You’re not gonna be able to get a higher end tenant in there. A middle class tenant. There’s really no upside with de class properties. These properties are poorly constructed. They’re in need of major renovations, but there’s no upside after performing the major renovations. So the only exit strategy is cash flow and headaches. There’s no appreciation. And when you sell it, you need to sell to another de class investor. And there’s not that many of those, you might get a new investor to sell it to. But other than that, most experienced investors are going to avoid de class properties. Like myself management is a nightmare with de class properties. Most managers will not manage a de class property. And the ones that will probably should not the only solution is really self-managing them. It is not feasible to make large capital improvements. So you are constantly patching and repairing, not replacing and updating like you would be with a B and C class properties.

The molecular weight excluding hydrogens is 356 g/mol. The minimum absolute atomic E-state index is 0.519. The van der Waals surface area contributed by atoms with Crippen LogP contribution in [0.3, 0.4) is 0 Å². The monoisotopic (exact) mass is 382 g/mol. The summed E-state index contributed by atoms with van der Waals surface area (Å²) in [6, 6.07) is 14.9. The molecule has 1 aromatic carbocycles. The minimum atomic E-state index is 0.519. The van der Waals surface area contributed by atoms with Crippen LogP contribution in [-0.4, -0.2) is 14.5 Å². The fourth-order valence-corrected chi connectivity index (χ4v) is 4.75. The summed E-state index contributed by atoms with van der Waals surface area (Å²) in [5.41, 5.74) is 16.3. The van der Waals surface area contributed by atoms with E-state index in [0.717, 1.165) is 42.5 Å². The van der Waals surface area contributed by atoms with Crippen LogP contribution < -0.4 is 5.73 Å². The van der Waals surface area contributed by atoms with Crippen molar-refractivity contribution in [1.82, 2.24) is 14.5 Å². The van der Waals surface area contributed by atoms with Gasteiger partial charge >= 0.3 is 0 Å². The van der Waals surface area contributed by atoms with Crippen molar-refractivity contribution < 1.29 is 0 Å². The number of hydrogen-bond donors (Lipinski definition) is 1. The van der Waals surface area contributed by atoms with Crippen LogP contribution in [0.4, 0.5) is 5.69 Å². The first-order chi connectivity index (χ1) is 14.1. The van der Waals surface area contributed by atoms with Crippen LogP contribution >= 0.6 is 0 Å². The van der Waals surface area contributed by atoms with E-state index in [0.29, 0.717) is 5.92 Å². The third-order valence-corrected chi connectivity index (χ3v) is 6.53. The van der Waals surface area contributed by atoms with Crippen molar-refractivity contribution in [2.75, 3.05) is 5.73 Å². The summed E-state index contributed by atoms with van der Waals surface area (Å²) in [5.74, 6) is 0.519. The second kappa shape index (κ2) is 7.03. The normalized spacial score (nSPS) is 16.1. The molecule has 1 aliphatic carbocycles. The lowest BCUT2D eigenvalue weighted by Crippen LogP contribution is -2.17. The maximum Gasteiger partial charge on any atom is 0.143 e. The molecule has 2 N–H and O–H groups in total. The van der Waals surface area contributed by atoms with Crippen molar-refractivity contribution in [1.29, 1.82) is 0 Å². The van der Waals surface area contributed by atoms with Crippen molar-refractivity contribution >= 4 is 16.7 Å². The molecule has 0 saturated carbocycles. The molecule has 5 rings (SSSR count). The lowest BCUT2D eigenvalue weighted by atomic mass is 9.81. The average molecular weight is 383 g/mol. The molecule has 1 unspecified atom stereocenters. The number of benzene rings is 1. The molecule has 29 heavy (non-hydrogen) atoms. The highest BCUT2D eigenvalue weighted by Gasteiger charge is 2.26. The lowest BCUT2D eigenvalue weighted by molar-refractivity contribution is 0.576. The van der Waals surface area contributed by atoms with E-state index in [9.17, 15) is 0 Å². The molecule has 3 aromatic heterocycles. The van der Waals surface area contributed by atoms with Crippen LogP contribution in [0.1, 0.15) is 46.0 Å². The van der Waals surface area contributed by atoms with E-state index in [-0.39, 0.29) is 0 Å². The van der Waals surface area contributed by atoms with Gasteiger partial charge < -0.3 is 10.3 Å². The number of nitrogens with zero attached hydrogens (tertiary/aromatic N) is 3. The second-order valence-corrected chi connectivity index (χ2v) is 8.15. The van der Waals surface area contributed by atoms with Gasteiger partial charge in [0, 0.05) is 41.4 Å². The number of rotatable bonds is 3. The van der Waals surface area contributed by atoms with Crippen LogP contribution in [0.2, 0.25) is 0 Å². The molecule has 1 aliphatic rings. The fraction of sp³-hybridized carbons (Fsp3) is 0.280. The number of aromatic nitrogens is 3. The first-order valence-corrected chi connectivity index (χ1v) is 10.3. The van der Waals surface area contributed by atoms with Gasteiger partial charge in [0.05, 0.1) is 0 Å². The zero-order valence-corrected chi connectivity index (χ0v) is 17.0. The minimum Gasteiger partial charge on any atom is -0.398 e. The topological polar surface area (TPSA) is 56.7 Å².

Deferred maintenance is really a requirement. If you want to cash flow with D class properties, these properties will require constant daily management. There will not be one day that goes by that. It will not require someone from your team to visit the property. How do you know the class of the area? Well, your broker should be able to tell you, but by driving by it, you will know you wanna be focusing on purchasing outdated pro properties in good neighborhoods and markets, things outdated in C-Class properties and B neighborhoods. You want to drive the neighborhood and see work being done on other properties. Some properties have already been renovated areas where money is being invested. So you can ride the wave of gentrification when you purchase that neighborhood and renovate and rent. It is always worth it to pay more and buy properties and see C plus and B areas. So I hope you enjoyed. Please remember to rate, review, subscribe, submit comments, and potential show topics at global investors, podcast.com. Look forward to two more episodes next week. See you then
Nothing in this episode should be considered specific, personal or professional advice. Any investment opportunities mentioned on this podcast are limited to accredited investors. Any investments will only be made with proper disclosure, subscription documentation, and are subject to all applicable laws. Please consult an appropriate tax legal, real estate, financial or business professional for individualized advice. Opinions of guests are their own information is not guaranteed. All investment strategies have the potential for profit or loss. The host is operating on behalf of Syndication Superstar, LLC, exclusively.